When you walk into an instrument shop, or explore the vast world of online instrument sales, you might find yourself looking at many instruments at wildly different price points. At Sylvan Music alone we have guitars ranging from $120 to well over $10,000 and everything in between. So customers commonly ask, "what makes an instrument expensive?" and "how much do you have to spend to get a 'good' instrument?".
Well, to answer the first question we must look at a variety of factors. One of the largest being the materials used in the construction of the instrument, whether the body/neck are laminated or solid wood, as well as the type and quality of that wood. The quality of the hardware and, on electric instruments, the pickups and electronics, also factor into the overall price. Another factor in determining the price of an instrument would be how and where it was made, guitars made in the United States tend to cost more than those made overseas, and those made by hand tend to cost more than guitars made primarily by machine. Yet another factor in price can be the look of an instrument, relic, inlay or binding options, or simply the name on the headstock.
As to whether all those things that make an instrument so costly really matter to you or whether pricy instruments are worth every dollar they cost is a question that really only the buyer can answer for themselves. For many people that answer is yes, but just because an instrument is expensive doesn't always mean it's the best for you. Really great instruments can be found at most all price points, it just might take some looking. It’s yet another great reason to come in to Sylvan Music and try some instruments out, you might be surprised by the price of what you your fingers and ears like.
What is a “Blue Chip”?
No, we’re not talking about those delicious blue corn chips from Trader Joe’s or an A-list stock option. Blue Chip is a pick manufacturer based in Knoxville, TN, and the picks they produce are highly prized, particularly among tone aficionados such as mandolin Jedi Chris Thile, jazz guitar guru Julian Lage, bluegrass guitar heavyweight Bryan Sutton, and the list sails on into the blazing, slightly bronze tinged Americana sunset.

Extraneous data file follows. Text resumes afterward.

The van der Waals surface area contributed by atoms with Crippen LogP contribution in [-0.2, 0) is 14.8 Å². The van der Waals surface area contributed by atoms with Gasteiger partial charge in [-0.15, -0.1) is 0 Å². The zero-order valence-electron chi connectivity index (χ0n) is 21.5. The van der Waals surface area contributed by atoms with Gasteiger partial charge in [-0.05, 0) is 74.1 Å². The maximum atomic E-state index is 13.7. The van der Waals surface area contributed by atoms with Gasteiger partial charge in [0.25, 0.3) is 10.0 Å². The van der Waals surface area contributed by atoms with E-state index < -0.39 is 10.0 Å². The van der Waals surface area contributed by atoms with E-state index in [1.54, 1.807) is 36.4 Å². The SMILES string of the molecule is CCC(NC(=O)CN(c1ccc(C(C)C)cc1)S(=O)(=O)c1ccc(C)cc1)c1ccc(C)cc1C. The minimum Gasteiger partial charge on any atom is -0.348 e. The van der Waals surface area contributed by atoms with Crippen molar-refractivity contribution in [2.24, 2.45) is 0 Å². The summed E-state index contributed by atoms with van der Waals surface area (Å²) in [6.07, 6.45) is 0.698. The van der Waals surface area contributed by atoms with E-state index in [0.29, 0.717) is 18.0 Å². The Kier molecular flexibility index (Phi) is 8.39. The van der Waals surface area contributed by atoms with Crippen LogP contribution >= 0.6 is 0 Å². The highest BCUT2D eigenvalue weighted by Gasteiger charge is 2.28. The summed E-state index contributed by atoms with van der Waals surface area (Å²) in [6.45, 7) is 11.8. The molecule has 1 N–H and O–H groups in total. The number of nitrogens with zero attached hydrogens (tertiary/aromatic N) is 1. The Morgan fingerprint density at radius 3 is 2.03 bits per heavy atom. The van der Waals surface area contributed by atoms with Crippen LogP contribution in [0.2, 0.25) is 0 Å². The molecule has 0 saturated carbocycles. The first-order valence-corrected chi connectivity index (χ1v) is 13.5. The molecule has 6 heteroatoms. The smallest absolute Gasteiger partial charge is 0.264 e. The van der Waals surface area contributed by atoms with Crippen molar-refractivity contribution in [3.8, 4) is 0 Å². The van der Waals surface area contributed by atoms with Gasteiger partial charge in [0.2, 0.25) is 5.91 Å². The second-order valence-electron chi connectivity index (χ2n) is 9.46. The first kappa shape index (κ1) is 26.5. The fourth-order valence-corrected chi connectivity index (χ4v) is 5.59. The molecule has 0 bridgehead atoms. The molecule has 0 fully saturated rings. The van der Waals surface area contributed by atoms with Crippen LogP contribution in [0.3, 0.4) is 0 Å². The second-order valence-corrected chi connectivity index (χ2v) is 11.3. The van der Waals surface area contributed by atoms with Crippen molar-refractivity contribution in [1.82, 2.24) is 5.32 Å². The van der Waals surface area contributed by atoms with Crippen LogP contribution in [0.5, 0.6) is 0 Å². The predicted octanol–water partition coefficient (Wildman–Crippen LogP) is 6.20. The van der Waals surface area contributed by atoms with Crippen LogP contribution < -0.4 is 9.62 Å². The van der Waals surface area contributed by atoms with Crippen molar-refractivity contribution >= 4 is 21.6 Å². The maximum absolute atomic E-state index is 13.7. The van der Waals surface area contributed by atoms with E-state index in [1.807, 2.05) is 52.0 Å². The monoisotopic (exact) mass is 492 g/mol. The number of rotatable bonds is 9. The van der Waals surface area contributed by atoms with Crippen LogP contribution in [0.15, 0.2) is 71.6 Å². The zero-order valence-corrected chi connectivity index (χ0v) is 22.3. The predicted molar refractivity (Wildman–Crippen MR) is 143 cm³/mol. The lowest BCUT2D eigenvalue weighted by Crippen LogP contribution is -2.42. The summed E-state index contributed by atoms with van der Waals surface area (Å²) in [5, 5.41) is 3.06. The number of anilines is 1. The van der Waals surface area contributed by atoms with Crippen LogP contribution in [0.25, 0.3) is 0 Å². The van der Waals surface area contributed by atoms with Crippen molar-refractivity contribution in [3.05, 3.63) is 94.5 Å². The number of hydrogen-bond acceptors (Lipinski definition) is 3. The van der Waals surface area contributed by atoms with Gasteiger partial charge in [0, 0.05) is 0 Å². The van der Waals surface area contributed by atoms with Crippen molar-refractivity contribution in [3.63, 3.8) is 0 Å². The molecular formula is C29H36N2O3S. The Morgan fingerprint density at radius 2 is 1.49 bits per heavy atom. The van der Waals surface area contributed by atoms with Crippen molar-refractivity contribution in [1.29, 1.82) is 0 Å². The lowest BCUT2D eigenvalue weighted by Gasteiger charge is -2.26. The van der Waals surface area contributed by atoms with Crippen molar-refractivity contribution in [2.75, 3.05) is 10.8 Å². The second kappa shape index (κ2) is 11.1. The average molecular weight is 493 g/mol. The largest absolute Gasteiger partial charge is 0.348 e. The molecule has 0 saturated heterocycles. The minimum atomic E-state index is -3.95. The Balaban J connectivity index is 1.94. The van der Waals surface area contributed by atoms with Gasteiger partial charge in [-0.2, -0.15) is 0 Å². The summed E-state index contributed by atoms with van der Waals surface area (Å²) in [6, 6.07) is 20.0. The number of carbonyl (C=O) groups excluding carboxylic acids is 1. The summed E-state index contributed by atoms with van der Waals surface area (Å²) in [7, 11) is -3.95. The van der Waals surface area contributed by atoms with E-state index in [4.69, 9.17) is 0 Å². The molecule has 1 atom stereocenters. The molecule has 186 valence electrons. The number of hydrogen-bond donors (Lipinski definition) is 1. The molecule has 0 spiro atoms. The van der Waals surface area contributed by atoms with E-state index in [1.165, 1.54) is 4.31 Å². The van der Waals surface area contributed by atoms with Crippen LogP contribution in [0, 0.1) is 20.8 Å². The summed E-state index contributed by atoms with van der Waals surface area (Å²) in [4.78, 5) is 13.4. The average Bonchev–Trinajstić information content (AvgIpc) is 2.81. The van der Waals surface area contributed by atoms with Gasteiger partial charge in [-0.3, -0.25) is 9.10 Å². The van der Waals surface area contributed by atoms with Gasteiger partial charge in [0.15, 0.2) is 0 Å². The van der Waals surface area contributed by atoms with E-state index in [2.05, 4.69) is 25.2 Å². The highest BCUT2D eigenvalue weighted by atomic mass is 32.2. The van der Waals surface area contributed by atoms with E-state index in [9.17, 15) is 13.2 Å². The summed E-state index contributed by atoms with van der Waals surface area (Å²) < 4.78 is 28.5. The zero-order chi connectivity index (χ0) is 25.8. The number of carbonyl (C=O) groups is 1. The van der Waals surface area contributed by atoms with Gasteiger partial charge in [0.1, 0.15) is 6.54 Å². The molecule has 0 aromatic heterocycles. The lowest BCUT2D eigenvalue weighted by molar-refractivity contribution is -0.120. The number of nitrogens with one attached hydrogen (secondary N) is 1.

If you’re used to spending spare change for picks, and losing them just as quickly, an investment in a Blue Chip pick - and make no mistake, it certainly is an investment at almost $40 each!- might seem a stretch.
As a lifelong lover of sweet acoustic flat-picking tone, and having gone through a twenty-five year long path through dozens of Fender Mediums, a slightly less embarrassing number of Dunlop Jazz III’s, to a single purple Dunlop “Little Stubby” I used for years until it was no more than a small plastic circle, not dissimilar from 50’s depictions of UFO’s.
Those days were behind me following a chance encounter with a man in Berkeley, California in 2012, who lead me to the wonderful Wegen pick I used until the day I purchased my first Blue Chip.
It was on my first trip to Nashville, Tennessee in 2014 when I stumbled across a guitar shop that carried these famously infamous - or perhaps infamously famous - Blue Chip picks.
I sat for thirty minutes that day, switching rigorously and attentively between my worn-in Wegen and this five-times-the-price, worth it’s weight in gold, pick of destiny, as legend might tell it. In the end, however, the shootout did indeed lead to a clear and decisive winner, and I have never looked back.
I’m on my fourth Blue Chip today. That’s four picks in five years, the BC LG Jazz being my particular shape and size of choice. I use them everyday for about a year and some months before I start emotionally preparing to buy a new one.
I have never lost any of my Blue Chip picks, though there have been many close calls. I gave one to a friend some time ago, and the other three I still have at the time of writing this blog post. I use one, so does my partner, and we have one current backup in a safety deposit box at a local bank. Generally, my primary pick is either between my thumb and index finger of my right hand, or safely tucked into a separate fold in my wallet.
That all may sound like a lot, but let me tell you, these picks are the real deal and well worth both the investment and the extra bit of small-object-awareness required to keep track of such a lightweight and often mysteriously jumpy, evasive invention.
The sound and feel are distinct from any other pick I’ve tried, and lasts far longer just as their website describes. For more information about Blue Chip picks, check out their website http://bluechippick.net, or come into Sylvan Music and experience them in person.